These Desponding Days : Emerson and America's Crisis of Textual Authority

Authors

SMITH Jeffrey Alan

Type Article in Periodical
Magazine / Source Litteraria Pragensia
MU Faculty or unit

Faculty of Arts

Citation
WWW http://litteraria-pragensia.ff.cuni.cz/front.issue/detail/50
Field Mass media, audiovision
Keywords Ralph Waldo Emerson; Bible; United States; Nineteenth-century literature; Joseph Smith; William Miller; Walt Whitman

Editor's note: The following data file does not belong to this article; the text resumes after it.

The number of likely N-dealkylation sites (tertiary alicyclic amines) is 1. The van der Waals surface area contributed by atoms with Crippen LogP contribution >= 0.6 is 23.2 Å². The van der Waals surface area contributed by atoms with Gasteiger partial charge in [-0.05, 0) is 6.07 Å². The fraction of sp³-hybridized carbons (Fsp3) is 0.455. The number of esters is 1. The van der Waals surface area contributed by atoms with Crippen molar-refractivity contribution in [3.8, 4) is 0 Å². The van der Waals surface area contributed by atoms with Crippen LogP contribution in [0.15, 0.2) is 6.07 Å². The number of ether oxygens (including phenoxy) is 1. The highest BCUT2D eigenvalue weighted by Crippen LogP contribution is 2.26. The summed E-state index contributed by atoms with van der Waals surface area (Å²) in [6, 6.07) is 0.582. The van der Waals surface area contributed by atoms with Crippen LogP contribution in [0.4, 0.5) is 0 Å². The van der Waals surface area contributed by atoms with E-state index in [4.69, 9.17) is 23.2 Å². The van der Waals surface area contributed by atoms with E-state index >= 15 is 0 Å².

Description Americans in the era of the Second Great Awakening faced a problem intrinsic to Protestantism: the difficulty of grounding authority in a sacred text. Ralph Waldo Emerson's emergence from Unitarian circles immediately followed three native-born religious movements, each of which had focused on one aspect of that problem. William Miller's Adventism responded to doubt; Alexander Campbell's Restorationism took aim at sectarian disagreement; and Joseph Smith's Mormonism vividly sought to overcome dullness. Re-reading and even rewriting the Bible in increasingly radical ways, these movements represented three of the logically possible answers to the self-contradictions of textual authority. This essay argues for seeing Emerson's Transcendentalism as a fourth way. What linked this movement both to Unitarian controversy and romantic idealism, on the one hand, and on the other to the modern creation of a new, secular literary "canon" of America's own, was its immersion in biblical and textual anxieties. Recovering and re-employing the spirit behind the ancient sacred books, Transcendentalists insisted on rethinking not just the Bible but text-based authority as such – and like the other movements, they did this to counter a particular problem: in their case, an array of modern ills that Emerson summed up in the word "desponding."
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